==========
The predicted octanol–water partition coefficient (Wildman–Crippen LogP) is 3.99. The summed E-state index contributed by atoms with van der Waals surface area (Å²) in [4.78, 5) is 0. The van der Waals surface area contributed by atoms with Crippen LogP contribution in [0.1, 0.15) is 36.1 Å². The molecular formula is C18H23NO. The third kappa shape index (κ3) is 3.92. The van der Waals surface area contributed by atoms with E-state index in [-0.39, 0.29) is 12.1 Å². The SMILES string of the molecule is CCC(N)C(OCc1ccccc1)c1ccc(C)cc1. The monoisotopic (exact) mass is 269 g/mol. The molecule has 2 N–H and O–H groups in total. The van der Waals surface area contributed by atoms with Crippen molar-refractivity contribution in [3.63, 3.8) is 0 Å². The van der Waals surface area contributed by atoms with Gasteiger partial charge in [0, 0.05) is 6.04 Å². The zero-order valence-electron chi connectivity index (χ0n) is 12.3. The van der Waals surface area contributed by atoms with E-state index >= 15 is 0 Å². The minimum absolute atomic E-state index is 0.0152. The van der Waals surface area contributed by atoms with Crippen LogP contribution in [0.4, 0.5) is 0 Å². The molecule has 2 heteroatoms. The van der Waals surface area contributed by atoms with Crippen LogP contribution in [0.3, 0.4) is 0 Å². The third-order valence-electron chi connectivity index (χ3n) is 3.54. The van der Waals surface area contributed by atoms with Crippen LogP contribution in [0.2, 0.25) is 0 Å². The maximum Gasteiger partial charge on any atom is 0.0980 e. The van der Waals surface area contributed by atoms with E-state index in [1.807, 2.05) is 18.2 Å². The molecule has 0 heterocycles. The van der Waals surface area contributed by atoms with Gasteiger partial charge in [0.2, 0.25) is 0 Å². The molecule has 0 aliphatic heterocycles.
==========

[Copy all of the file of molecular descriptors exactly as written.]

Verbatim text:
The predicted octanol–water partition coefficient (Wildman–Crippen LogP) is 3.99. The summed E-state index contributed by atoms with van der Waals surface area (Å²) in [4.78, 5) is 0. The van der Waals surface area contributed by atoms with Crippen LogP contribution in [0.1, 0.15) is 36.1 Å². The molecular formula is C18H23NO. The third kappa shape index (κ3) is 3.92. The van der Waals surface area contributed by atoms with E-state index in [-0.39, 0.29) is 12.1 Å². The SMILES string of the molecule is CCC(N)C(OCc1ccccc1)c1ccc(C)cc1. The monoisotopic (exact) mass is 269 g/mol. The molecule has 2 N–H and O–H groups in total. The van der Waals surface area contributed by atoms with Crippen molar-refractivity contribution in [3.63, 3.8) is 0 Å². The van der Waals surface area contributed by atoms with Gasteiger partial charge in [0, 0.05) is 6.04 Å². The zero-order valence-electron chi connectivity index (χ0n) is 12.3. The van der Waals surface area contributed by atoms with E-state index >= 15 is 0 Å². The minimum absolute atomic E-state index is 0.0152. The van der Waals surface area contributed by atoms with Crippen LogP contribution in [0.4, 0.5) is 0 Å². The molecule has 2 heteroatoms. The van der Waals surface area contributed by atoms with Crippen LogP contribution in [0.3, 0.4) is 0 Å². The third-order valence-electron chi connectivity index (χ3n) is 3.54. The van der Waals surface area contributed by atoms with Crippen LogP contribution in [0.2, 0.25) is 0 Å². The maximum Gasteiger partial charge on any atom is 0.0980 e. The van der Waals surface area contributed by atoms with E-state index in [1.807, 2.05) is 18.2 Å². The molecule has 0 heterocycles. The van der Waals surface area contributed by atoms with Gasteiger partial charge in [0.2, 0.25) is 0 Å². The molecule has 0 aliphatic heterocycles.